Some die-hard greens may be reluctant to consider Seager's conclusions, but they should keep in mind that he is neither a denialist nor a recipient of industry monies. He is a senior research scientist at Columbia University's Lamont-Doherty Earth Observatory and even if his ideas are too nuanced for environmental fund raising efforts, it's always best to acknowledge complexity over simple slogans. As I wrote in "Make Me A Mutt," my response to Nicholas Kristof’s March 12, 2005 op-ed piece in the New York Times,
"The Pew Research Center statistic Kristof cites is encouraging; 3/4 of Americans polled agree that environmental protection is vital. With that sizable majority in mind, it may not be necessary to throw tantrums. Reasonable, determined methods will serve the movement well. In environmentalism, like anything else, contradictions abound. Rather than dogmatically championing every device or idea that comes out of the green camp, we should fully consider each and push for thoughtful action as a diplomat would.
As Garret Keizer writes in his recent essay, "Life Everlasting," 'We can dare to walk on this ground of dubious footing, because we are holding one another up as best we can, and because it is we ourselves and not some deterministic logic that writes our civil laws…We can sniff out our options and pick and choose among them, a birthright generally less appreciated by a dogmatist than by a dog.'"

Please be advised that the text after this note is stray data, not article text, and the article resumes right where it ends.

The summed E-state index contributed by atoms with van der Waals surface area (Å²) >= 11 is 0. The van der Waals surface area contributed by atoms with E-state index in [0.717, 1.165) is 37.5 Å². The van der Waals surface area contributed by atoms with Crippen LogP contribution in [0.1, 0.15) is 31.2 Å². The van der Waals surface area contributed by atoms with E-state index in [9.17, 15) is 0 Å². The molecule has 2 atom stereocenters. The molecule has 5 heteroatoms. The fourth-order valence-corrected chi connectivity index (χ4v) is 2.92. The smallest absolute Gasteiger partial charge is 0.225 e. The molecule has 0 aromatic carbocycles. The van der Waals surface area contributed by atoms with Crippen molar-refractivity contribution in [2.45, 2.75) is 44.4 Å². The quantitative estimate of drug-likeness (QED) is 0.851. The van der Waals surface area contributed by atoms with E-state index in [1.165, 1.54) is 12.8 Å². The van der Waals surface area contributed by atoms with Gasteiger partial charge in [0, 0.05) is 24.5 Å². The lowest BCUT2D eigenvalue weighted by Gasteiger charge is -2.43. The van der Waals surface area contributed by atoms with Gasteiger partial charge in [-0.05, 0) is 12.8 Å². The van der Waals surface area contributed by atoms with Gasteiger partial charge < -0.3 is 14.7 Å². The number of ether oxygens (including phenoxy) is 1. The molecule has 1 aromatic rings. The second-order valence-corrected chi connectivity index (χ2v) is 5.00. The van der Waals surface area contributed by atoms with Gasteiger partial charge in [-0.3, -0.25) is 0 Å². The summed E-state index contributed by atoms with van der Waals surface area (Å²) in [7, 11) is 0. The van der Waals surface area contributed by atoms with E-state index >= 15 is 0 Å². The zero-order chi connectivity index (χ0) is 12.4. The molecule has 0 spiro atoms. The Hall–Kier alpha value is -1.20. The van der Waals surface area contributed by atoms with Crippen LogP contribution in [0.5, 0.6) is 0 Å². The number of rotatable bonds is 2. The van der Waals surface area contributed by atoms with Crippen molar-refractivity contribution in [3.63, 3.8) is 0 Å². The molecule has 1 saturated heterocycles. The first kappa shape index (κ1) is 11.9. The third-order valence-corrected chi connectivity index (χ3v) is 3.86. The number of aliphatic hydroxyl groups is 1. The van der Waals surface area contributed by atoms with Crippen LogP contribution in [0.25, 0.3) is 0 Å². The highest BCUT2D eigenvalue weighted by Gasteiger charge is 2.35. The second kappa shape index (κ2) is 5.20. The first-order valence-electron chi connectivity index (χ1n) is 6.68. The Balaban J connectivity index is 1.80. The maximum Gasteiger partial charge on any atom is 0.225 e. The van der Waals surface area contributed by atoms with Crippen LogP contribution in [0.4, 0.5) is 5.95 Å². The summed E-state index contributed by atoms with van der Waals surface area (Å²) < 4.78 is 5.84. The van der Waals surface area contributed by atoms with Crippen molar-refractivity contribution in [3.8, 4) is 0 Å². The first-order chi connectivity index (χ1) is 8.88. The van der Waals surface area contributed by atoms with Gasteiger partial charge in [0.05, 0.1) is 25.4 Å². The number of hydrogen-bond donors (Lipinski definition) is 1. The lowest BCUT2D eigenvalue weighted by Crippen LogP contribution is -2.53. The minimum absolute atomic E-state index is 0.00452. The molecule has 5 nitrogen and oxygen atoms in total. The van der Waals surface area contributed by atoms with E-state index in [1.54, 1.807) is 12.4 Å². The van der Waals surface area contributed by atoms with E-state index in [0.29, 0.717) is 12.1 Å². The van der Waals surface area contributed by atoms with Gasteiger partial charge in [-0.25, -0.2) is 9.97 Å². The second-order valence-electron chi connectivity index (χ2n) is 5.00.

Photo credit: ripped from "The Day After Tomorrow" promo website; 20th Century Fox
(1) The movie should be spared a critique of it's Americentrism, if only because the international coverage of climate change is similarly biased. Most every report, whether published in a newspaper or broadcast on television (not to slight magazines and radio, my favorite media), focuses on the Gulf Stream, the oceanic current that draws water from the Gulf of Mexico to Europe, passing along the eastern coast of the United States as it does so. If this current should cease to be, countless white Europeans on both sides of the Atlantic would be adversely affected. By contrast, the Kuroshio Current, the Pacific equivalent of the Gulf Stream, receives only passing mention, and even then only in regards to California's fair shores. Siberia, Japan, Africa or any other place is of much less concern to the media. Frankly, Roland Emmerich at least included some shots of Japan being pelted by enormous hail chunks.